Sunny Slope Orchard

Sunny Slope Orchard
In the coast range foothills overlooking the Sacramento Valley

Tuesday, January 24, 2012

Mid-Winter Rain Celebration

We are in a cheerful mood after a generous storm last weekend dropped nearly six inches of rain on our orchard and garden. The effects of this water were immediately obvious: green moss magically appeared on rocks, the cover crop perked up, and the soil feels soft underfoot like a carpet.

To celebrate, we reached into the pantry for a jar of the pears that we canned last summer and proceeded to make Pear Gingerbread, one of our favorite winter desserts. Perhaps you will be tempted to try it in your kitchen too.

This recipe is adapted from Joy of Cooking; the original source recipe is on page 681 in our edition of this classic cookbook.  
Pear Gingerbread
Preheat oven to 350 degrees. Grease a 9 x 12” baking pan with butter. Take a quart jar of pears and drain off all the liquid, reserving it for use later. Place the pear halves, cut side down, in the greased pan.
Melt 1/2 cup butter in a heavy pan and let cool. In a large bowl, combine ½ cup sugar and 1 egg with the melted butter and beat well.
In a medium bowl, sift (or whisk) together 2 ½ cups flour, 1 ½ tsp. baking soda, 1 tsp. each ginger and cinnamon, and ½ tsp. salt. Note: the original recipe calls for all-purpose flour, but we usually use whole wheat flour for at least ½ of the total amount of flour.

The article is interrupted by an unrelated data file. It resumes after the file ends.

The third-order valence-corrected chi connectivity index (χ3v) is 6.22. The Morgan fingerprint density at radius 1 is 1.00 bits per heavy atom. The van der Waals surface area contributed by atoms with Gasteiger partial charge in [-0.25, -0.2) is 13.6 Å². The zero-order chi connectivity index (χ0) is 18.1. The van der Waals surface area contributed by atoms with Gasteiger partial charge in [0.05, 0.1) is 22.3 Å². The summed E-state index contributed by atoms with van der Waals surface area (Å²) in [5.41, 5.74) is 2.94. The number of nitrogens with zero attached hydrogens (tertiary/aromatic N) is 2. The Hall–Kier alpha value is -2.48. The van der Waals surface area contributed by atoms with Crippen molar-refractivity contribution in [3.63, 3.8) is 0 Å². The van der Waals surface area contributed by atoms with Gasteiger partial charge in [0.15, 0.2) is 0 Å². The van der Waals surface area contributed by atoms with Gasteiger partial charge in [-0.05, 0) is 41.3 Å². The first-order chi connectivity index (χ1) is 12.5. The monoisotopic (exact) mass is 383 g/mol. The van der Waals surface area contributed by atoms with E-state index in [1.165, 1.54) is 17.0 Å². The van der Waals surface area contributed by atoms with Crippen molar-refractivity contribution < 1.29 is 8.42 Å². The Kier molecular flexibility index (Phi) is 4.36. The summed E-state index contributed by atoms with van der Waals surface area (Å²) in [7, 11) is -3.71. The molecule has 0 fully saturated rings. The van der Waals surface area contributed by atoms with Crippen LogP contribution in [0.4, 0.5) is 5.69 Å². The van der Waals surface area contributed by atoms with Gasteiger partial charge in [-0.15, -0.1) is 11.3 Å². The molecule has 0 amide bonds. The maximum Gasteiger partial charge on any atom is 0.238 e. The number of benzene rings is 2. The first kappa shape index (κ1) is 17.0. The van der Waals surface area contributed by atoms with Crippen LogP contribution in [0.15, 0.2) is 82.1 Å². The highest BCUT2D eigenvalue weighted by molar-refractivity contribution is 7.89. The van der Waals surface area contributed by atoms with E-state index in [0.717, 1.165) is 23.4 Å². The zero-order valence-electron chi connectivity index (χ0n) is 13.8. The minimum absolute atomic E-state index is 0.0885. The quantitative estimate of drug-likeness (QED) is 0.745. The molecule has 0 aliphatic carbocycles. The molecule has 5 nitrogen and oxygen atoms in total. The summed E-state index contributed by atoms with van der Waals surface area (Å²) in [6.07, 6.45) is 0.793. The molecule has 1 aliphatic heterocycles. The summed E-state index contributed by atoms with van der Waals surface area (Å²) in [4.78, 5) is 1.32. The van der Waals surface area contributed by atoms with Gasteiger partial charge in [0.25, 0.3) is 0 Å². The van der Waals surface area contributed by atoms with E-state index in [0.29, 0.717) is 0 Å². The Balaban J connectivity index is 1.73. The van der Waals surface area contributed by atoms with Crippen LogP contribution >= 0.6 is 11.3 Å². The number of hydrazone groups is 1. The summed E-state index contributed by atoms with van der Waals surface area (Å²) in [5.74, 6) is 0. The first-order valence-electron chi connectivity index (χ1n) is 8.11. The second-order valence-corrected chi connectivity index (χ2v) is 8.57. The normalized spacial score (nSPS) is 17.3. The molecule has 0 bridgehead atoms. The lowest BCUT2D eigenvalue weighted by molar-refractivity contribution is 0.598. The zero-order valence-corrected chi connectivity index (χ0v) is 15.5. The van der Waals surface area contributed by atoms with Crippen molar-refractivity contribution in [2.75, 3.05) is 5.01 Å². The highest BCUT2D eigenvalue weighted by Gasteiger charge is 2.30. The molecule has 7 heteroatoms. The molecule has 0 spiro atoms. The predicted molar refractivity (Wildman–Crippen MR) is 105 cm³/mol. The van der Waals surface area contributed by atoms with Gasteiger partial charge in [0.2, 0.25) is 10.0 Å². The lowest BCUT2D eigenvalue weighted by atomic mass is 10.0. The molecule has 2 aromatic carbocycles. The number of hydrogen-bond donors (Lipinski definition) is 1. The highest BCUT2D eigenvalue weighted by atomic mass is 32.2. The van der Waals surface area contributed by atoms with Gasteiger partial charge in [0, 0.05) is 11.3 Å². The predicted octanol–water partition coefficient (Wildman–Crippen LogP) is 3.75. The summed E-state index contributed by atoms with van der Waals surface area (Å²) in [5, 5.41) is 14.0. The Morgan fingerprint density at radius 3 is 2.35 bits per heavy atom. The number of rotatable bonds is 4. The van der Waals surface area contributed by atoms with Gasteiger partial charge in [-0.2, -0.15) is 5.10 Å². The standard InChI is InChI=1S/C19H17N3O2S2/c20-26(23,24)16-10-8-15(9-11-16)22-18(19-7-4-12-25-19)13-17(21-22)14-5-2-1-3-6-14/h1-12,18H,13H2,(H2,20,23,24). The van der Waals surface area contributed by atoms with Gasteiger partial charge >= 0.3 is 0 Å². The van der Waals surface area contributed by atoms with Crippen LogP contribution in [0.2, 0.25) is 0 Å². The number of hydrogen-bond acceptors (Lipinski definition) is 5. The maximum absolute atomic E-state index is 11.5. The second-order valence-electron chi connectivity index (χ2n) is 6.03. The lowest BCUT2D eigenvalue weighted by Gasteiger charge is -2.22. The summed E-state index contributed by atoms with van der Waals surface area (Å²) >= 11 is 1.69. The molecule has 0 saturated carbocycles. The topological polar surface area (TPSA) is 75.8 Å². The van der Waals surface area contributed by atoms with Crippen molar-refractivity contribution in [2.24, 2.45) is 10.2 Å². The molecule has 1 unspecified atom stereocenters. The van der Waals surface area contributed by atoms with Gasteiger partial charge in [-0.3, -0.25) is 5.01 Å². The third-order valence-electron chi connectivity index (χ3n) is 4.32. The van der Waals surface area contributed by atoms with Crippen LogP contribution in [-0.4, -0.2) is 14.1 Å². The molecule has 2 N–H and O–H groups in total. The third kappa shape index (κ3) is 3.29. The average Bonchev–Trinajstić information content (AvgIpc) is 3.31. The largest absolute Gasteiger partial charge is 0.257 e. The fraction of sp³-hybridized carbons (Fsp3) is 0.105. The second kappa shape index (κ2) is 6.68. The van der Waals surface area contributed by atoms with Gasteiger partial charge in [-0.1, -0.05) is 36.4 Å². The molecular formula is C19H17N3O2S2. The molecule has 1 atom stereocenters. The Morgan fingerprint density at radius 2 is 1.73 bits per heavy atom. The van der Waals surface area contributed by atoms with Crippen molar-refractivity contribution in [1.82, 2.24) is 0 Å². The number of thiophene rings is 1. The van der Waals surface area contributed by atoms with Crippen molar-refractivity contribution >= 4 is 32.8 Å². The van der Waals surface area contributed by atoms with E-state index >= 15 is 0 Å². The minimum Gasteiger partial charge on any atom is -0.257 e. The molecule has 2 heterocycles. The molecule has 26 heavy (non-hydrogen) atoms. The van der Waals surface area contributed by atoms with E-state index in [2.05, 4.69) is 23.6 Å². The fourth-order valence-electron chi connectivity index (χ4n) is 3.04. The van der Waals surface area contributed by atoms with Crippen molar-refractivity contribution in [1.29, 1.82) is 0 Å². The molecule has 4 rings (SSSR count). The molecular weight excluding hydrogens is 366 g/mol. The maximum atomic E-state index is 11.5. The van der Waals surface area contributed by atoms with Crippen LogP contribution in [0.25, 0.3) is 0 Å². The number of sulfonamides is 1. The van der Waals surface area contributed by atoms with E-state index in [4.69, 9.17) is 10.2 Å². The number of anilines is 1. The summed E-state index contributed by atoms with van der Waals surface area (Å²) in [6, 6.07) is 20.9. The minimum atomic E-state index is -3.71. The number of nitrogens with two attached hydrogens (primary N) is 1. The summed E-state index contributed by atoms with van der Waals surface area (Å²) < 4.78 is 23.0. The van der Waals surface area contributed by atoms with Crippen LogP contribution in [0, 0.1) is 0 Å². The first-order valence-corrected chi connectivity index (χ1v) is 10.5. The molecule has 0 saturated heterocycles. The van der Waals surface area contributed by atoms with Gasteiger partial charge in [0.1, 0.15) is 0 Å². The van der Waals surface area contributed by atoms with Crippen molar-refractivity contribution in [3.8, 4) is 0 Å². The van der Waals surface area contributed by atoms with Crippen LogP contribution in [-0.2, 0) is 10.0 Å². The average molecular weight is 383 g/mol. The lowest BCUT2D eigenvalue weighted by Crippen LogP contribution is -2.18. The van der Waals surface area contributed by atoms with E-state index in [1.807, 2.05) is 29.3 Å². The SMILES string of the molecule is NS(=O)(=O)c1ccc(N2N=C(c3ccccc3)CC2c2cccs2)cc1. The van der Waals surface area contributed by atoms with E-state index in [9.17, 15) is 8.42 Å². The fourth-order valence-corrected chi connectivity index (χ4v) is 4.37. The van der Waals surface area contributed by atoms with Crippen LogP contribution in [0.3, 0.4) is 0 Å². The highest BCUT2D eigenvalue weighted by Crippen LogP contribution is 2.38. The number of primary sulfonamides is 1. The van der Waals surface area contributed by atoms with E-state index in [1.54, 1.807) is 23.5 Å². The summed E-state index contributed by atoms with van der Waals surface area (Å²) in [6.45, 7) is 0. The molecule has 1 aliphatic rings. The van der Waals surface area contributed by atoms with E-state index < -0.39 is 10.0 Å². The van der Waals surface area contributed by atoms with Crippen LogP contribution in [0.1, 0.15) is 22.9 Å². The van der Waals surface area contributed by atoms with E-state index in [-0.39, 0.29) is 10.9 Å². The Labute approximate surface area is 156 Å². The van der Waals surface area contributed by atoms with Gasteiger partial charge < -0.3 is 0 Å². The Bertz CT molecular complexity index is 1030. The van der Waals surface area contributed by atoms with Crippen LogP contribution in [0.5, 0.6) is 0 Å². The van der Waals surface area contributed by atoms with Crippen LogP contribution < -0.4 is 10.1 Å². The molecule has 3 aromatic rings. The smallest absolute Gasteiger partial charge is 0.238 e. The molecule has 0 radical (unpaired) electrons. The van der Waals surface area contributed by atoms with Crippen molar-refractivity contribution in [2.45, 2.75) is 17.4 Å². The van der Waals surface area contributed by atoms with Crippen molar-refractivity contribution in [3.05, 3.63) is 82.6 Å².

Heat one cup of the reserved liquid from the jar of pears until quite hot but not boiling. In a medium bowl or a very large capacity measuring cup, combine ½ cup honey, ½ cup molasses, the 1 cup of hot liquid, and 1 Tbsp. orange zest.
Add the flour mixture and the liquid ingredients alternately into the butter mixture, stirring until blended. Pour the batter over the pears in the pan to cover them completely, being careful not to let the pears slide around. Bake about 1 hour, then serve warm or cold. A topping of Santa Rosa plum compote goes well. And of course a generous blob of whipped cream doesn't hurt either!

Work on the farm continues year-round, but the pace definitely is more relaxed in the winter. The trees are all pruned now, looking tidy with well-spaced branches reaching upwards, waiting for the longer warmer days of Spring. With pantry shelves and freezers full of good food, we look around us and feel quite content and peaceful.
But, wait! It looks as if the apricot buds are starting to swell again….

Apricot fruit spurs, buds swelling